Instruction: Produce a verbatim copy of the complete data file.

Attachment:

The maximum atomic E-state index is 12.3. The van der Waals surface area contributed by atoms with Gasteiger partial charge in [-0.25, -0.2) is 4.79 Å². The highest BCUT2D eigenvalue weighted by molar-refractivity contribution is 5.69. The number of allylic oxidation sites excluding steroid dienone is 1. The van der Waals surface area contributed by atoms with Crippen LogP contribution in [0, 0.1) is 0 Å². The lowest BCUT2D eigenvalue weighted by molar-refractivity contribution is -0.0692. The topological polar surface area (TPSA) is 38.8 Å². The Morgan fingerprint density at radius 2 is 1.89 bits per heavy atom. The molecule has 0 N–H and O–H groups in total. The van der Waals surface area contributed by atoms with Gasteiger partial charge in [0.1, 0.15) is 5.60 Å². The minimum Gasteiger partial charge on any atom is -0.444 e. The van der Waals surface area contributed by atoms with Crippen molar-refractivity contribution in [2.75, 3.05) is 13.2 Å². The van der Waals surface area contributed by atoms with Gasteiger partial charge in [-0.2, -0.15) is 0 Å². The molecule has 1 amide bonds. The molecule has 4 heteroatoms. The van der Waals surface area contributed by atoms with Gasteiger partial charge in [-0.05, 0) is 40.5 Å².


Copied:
The maximum atomic E-state index is 12.3. The van der Waals surface area contributed by atoms with Gasteiger partial charge in [-0.25, -0.2) is 4.79 Å². The highest BCUT2D eigenvalue weighted by molar-refractivity contribution is 5.69. The number of allylic oxidation sites excluding steroid dienone is 1. The van der Waals surface area contributed by atoms with Crippen LogP contribution in [0, 0.1) is 0 Å². The lowest BCUT2D eigenvalue weighted by molar-refractivity contribution is -0.0692. The topological polar surface area (TPSA) is 38.8 Å². The Morgan fingerprint density at radius 2 is 1.89 bits per heavy atom. The molecule has 0 N–H and O–H groups in total. The van der Waals surface area contributed by atoms with Gasteiger partial charge in [0.1, 0.15) is 5.60 Å². The minimum Gasteiger partial charge on any atom is -0.444 e. The van der Waals surface area contributed by atoms with Crippen molar-refractivity contribution in [2.75, 3.05) is 13.2 Å². The van der Waals surface area contributed by atoms with Gasteiger partial charge in [-0.2, -0.15) is 0 Å². The molecule has 1 amide bonds. The molecule has 4 heteroatoms. The van der Waals surface area contributed by atoms with Gasteiger partial charge in [-0.05, 0) is 40.5 Å².